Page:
About this blog

My only daughter's name is Clea. Clea was six years and nine months old and she was enjoying a family holiday in Samoa when the ocean surged as a wall, ten metres high, and drowned her. Many other people died that morning of 29 September 2009.
The other four members of her family survived the tsunami.
Life has never been the same since. It will never be the same. This blog features memories, reflections, poetry, etc...
Just let me stay with her under this moon,
hold her in my arms, spin her in the air,
with my dear daughter in some timeless swoon.

Friday, 7 June 2013

Treaty yeah!

A great Yolngu man died yesterday. Yunupingu died of kidney disease at 56 years of age, at an age much younger than most Australians have died or will die. Like so many of his indigenous people, he died too young. Australia has lost a great man, a great artist and a great indigenous leader.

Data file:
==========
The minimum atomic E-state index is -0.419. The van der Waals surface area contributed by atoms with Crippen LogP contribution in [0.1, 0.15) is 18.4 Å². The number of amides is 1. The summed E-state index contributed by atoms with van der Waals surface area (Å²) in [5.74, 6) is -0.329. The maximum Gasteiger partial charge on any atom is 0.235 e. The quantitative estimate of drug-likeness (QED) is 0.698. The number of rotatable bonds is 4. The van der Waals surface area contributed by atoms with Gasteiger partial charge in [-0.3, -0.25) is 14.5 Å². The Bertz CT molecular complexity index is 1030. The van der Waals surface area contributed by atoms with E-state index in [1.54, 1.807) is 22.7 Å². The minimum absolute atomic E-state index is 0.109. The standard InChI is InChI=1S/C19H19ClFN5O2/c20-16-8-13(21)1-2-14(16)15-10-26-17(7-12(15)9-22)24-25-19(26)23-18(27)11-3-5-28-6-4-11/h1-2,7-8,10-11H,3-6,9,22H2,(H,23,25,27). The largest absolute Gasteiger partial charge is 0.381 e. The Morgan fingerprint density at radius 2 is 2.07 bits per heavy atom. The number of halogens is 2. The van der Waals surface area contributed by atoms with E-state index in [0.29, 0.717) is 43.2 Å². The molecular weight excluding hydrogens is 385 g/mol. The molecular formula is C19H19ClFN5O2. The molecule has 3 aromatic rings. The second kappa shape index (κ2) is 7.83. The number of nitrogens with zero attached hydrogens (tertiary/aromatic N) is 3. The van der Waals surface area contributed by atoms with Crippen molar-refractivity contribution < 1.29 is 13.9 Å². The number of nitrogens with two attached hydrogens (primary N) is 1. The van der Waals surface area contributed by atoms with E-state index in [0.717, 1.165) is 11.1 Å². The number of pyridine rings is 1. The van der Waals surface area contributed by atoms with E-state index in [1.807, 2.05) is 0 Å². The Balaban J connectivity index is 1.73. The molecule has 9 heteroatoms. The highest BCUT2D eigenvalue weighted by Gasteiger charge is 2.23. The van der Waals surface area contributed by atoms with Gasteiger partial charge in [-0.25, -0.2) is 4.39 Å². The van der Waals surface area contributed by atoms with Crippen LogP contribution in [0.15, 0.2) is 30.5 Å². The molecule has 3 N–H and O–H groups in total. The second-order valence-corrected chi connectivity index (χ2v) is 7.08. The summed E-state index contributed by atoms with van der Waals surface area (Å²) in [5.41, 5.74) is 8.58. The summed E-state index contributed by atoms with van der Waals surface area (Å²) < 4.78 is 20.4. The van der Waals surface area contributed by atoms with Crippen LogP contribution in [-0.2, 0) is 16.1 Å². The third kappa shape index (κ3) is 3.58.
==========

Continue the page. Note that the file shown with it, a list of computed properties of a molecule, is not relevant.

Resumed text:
Yunupingu was the leader of Yothu Yindi, a fantastic band. In 2009, during one of the school assemblies, my daughter Clea and all the students in her year danced and sang along to one of Yothu Yindi’s greatest hits: Treaty. She played these bimli, the clapping sticks, which she had hand-painted herself. It was a fantastic display of energy, of commitment, of youth who could believe in themselves and in a more just future for all their connationals.

It feels it was only the other day that I was standing there, watching and clapping along, encouraging the very young school kids in their singing and dancing, in their embracing the indigenous culture of the First Australians, in demanding a Treaty for this country.

Maybe one day there will be a treaty. Probably not in the next few years, I'm afraid. I think Clea would have liked to see a treaty for all her people, indigenous and non-indigenous.

She's now buried in this Ngunnawal land, where she was born: she's also part of this land.

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